If you think of a single-band GPS as a single connecting line to the communications and geolocation network, dual-band and multi-band connections are added lines that can replace a broken connection or line with another that will provide connectivity as needed. These multi-frequency solutions are ideally suited for use in critical applications that require continuous connectivity to determine precise locations without interruptions as well as fast “fix” time to obtain GPS activity. One such area is autonomous groundskeeping devices like larger commercial mowers that need to follow precise paths on the ground and be able to keep or regain their GPS fix quickly. These will have a direct line of sight to GPS satellites the majority of the time as they work in larger fields and open landscapes, but will occasionally operate under a tree, bridge, or other structures that can hinder this signal. Having a multi-frequency GPS connection helps the mower to stay locked into its position. If it passes through a structure that blocks all GPS, these multiple bands allow for it to connect within seconds of leaving the covering. GPS accuracy can be significantly helped by RTK technology as well.

About RTK and Fix Times

Global positioning systems typically use real-time kinematic or RTK processes to enhance the quality of information derived from ground stations and from satellites. This technology has enabled precise, centimeter-level accuracy for GPS positioning. It works by utilizing a ground-based, fixed, and pre-surveyed sensor to send corrections to the INS system, a bit like setting your hand on something stable to get your bearings after spinning around a few turns. As is mentioned above, an issue with RTK is the “fix” time a single band RTK system takes. This means the device will need to wait for 1, 2, or even 5+ minutes sometimes for the device to catch enough signal from the GPS constellation in order to have enough usable data to start the vehicle. That’s far too long for many people and applications. The single-band receiver can only detect information on the L1 frequency which significantly limits the speed these devices can get a fix on the precise location and may affect the accuracy of the information. By contrast, multi-GNSS systems can process several different frequency bands, which can reduce RTK initialization and fix solutions to a considerable degree. Our devices tend to gain fix within seconds of turning the device on. This is a game-changer for many applications. Need a drone to launch quickly to respond to a threat? You’ll need dual-band GPS INS. Have a device that continually loses GPS because of its environment? You’ll need a dual-band GPS INS. Altogether, PPP is much faster and easier with multi-band GPS systems that can rely on more than one frequency and can access both the L1 and L2 band.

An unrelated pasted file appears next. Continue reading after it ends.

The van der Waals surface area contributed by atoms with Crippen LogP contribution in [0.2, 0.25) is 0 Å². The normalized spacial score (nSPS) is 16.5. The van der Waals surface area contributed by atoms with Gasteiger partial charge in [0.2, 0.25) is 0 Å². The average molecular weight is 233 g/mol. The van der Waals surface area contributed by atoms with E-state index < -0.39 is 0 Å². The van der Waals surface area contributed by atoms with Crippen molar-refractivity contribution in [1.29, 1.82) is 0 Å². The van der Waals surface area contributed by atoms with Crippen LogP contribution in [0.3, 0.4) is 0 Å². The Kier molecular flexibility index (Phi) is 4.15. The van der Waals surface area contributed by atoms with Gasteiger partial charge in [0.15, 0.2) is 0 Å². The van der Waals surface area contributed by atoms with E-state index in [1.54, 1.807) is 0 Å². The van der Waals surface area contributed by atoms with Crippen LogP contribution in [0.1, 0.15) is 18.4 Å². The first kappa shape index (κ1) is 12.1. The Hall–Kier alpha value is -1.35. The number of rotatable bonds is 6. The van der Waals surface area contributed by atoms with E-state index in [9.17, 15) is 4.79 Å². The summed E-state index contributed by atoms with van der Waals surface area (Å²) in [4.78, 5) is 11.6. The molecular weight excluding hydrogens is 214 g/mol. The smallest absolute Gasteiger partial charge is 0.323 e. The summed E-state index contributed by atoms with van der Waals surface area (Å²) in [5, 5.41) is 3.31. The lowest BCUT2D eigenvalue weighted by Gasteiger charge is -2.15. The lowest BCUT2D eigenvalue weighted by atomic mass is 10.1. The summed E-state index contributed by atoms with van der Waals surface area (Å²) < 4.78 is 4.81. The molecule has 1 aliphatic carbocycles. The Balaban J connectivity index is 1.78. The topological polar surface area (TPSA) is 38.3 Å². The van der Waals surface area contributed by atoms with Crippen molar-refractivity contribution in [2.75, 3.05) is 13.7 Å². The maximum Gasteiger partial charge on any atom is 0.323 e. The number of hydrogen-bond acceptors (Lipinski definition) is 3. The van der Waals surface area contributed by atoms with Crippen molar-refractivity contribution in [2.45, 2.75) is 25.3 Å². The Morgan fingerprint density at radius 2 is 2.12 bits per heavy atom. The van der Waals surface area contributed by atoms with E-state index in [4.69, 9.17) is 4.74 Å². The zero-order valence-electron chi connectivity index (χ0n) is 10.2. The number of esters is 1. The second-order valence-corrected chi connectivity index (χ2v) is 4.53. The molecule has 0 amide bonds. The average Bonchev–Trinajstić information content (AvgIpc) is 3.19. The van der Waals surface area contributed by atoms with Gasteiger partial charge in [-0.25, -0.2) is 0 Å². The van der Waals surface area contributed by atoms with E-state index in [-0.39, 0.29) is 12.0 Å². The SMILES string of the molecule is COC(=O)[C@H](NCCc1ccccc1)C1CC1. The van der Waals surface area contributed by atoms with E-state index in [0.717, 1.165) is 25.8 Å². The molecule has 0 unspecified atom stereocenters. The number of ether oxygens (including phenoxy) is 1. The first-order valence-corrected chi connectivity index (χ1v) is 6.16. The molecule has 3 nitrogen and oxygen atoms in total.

Cost of Multi-GNSS Systems

Until fairly recently, multi-GNSS and multiband systems were priced out of reach for most smaller developers of devices that use geolocation. Dual-band and multi-frequency technologies typically cost $5,000 or more and were reserved for high-end applications in aerospace and other industries. Today, however, the cost of dual-band systems is much more affordable, which can make PPP a practical option for smaller devices and developers for the consumer, commercial, and even student marketplaces.

Applications for Multi-Band GPS

Devices that are used to determine precise geolocation are often used in the robotics and autonomous systems environment. They can be necessary for transportation and mapping where fix time and accuracy matter. Positioning systems that use multi-band GNSS offer superior reliability for a wide range of applications and reduce errors that can arise from systems that operate only on the L1 or L2 band.

Reliable Solutions from Inertial Sense

At Inertial Sense, we offer practical and cost-effective solutions for all your multi-frequency and multiband GNSS requirements. Our attitude-heading reference systems combine compact sizes with affordable pricing to make your autonomous positioning systems as functional as possible. Inertial Sense offers single and dual-compassing dual-band GPS  systems designed to provide optimal utility in a wide range of consumer, commercial and industrial applications. Finally, Inertial Sense offers a lineup of high-precision sensors that combine GNSS, magnetometer, barometric pressure readers, and inertial micro-electromechanical systems (MEMS) that offer portability and compact size for developers.

Click here to learn more about multi-band GPS and GNSS options, or give us a call at 1-800-515-3004. We look forward to the chance to touch base with you.


Learn More:

Everything You Need To Know About Global Navigation Satellite System Units (GNSS)

Dual Compassing L1/L2 Multi-Band GPS with INS Development Kit + RTK Capable

What is Multi-Band GPS?